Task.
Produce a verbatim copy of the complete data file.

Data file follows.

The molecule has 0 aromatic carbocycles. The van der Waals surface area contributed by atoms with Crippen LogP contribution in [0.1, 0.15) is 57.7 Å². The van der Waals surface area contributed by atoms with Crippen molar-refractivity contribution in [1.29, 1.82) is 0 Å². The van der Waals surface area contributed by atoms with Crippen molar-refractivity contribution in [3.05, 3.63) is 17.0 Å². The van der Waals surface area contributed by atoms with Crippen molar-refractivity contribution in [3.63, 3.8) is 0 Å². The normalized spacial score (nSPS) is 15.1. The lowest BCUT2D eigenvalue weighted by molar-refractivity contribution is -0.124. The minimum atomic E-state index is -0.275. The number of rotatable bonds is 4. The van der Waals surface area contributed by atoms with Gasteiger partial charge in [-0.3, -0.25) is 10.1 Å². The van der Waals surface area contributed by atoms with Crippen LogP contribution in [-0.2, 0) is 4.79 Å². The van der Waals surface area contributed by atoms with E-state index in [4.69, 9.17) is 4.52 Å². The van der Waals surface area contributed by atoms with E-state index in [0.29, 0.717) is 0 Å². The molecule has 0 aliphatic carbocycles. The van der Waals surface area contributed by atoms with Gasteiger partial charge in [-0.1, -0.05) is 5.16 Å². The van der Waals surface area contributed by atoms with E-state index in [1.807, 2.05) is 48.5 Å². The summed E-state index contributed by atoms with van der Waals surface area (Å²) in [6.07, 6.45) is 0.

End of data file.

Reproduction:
The molecule has 0 aromatic carbocycles. The van der Waals surface area contributed by atoms with Crippen LogP contribution in [0.1, 0.15) is 57.7 Å². The van der Waals surface area contributed by atoms with Crippen molar-refractivity contribution in [1.29, 1.82) is 0 Å². The van der Waals surface area contributed by atoms with Crippen molar-refractivity contribution in [3.05, 3.63) is 17.0 Å². The van der Waals surface area contributed by atoms with Crippen molar-refractivity contribution in [3.63, 3.8) is 0 Å². The normalized spacial score (nSPS) is 15.1. The lowest BCUT2D eigenvalue weighted by molar-refractivity contribution is -0.124. The minimum atomic E-state index is -0.275. The number of rotatable bonds is 4. The van der Waals surface area contributed by atoms with Gasteiger partial charge in [-0.3, -0.25) is 10.1 Å². The van der Waals surface area contributed by atoms with Crippen LogP contribution in [-0.2, 0) is 4.79 Å². The van der Waals surface area contributed by atoms with E-state index in [4.69, 9.17) is 4.52 Å². The van der Waals surface area contributed by atoms with E-state index in [0.29, 0.717) is 0 Å². The molecule has 0 aliphatic carbocycles. The van der Waals surface area contributed by atoms with Gasteiger partial charge in [-0.1, -0.05) is 5.16 Å². The van der Waals surface area contributed by atoms with E-state index in [1.807, 2.05) is 48.5 Å². The summed E-state index contributed by atoms with van der Waals surface area (Å²) in [6.07, 6.45) is 0.